What is the farmers protest about?

What is the farmers protest about?

Malta like the rest of Europe, has experienced another farmers protest against a range of European Union policies, which they claim pose a threat to their livelihoods and the sustainability of agriculture.

In the Netherlands, the focus has been on opposing nitrogen emission reduction measures, including mandates to reduce livestock populations. German farmers are rallying against plans to cut diesel subsidies, a move they see as part of broader economic pressures exacerbated by low wages, rising costs, and stringent EU environmental regulations. Meanwhile, in France, protests have escalated with actions such as throwing manure at government buildings, driven by concerns over low food prices, proposed cuts in diesel state subsidies, and the controversial EU-Mercosur free trade agreement. 

This farmers’ protest underscores deep-seated frustrations with policies that farmers believe unfairly affect them, from subsidy cuts that raise operational costs to fears of increased competition from the EU-Mercosur agreement, which they argue could put them at a disadvantage against South American agricultural competitors. Collectively, these demonstrations highlight significant discontent within the agricultural sector, pointing to broader issues of economic sustainability and fair competition in the face of domestic and EU-wide regulations.

These protests share common themes, such as the argument that the European agricultural sector is facing unfair competition. The situation has been exacerbated by the war in Ukraine as the EU has removed barriers to imports from the war-torn country to help their economy. This has disrupted trade flows, as increasing the flow of crops into the EU is causing concern, especially for Polish and Hungarian workers.

The EU-Mercosur Free Trade Agreement and the farmers protest

A free trade agreement (FTA) is a pact between two or more countries aimed at eliminating barriers to the import and export of goods and services, making trade between them easier and more cost-effective. The EU-Mercosur Free Trade Agreement is an agreement, concluded in principle in 2019, between the EU and and the South American Mercosur countries: Brazil, Argentina, Uruguay, and Paraguay.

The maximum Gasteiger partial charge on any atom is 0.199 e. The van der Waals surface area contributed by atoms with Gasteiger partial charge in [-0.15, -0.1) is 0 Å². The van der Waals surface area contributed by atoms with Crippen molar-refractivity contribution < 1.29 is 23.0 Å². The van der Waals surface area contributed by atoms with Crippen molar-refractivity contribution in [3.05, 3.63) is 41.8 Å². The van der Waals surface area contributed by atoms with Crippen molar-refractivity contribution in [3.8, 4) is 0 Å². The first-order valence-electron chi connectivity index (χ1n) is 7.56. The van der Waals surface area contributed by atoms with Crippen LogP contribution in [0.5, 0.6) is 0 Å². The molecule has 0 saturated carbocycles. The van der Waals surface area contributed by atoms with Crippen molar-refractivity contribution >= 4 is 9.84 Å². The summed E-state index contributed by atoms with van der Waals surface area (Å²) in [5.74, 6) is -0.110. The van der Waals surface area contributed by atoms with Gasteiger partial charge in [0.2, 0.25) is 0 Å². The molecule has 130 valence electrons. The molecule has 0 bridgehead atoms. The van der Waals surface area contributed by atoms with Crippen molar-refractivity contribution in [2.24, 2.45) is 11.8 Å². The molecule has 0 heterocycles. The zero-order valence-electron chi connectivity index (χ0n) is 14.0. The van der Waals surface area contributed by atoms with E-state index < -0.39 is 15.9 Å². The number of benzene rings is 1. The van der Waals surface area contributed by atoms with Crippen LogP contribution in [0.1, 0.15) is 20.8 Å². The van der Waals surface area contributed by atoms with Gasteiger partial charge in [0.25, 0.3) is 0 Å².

By definition, the farmer’s worries with regards to the EU-Mercosur Free in itself is understandable, as increased competition is a concern a region’s operators have to face when opening up its borders (similar to what happened when Malta joined the EU.) The issue however is that Mercosur’s agricultural regulations are still weak, when compared to the EU, putting European farmers at a disadvantage.

From the farmers’ perspective, the EU is arguably being contradictory, if not hypocritical, when comparing the EU’s environmental and social standards to the concessions made to Mercosur countries. 

This raises concerns about the EU’s commitment to its stated environmental, climate, and social objectives, especially considering potential negative impacts like increased deforestation and the use of antibiotics and pesticides associated with the agreement.

Other issues with Mercosur

The agreement has been subject to criticism from various quarters, including environmentalists and human rights activists. There are concerns about its potential environmental impact, particularly in terms of increased deforestation in the Amazon and other critical ecosystems in South America.

EU Competitiveness

This farmers’ protest and the agricultural unrest is just one facet of a broader narrative in which the EU’s policies are perceived to undermine its own competitiveness on the international stage. Beyond agriculture, the EU faces challenges in other areas such as energy policy, and the digital sector. These industries are facing rigorous laws and standards, which, while protecting consumer privacy, are argued to hamper innovation and the growth of tech companies within the EU as compared to their less-regulated international counterparts. 

These instances highlight a growing concern that the EU’s regulatory environment, despite aiming for high standards of environmental protection, social welfare, and consumer privacy, might be inadvertently placing it at a disadvantage in the global economic arena.

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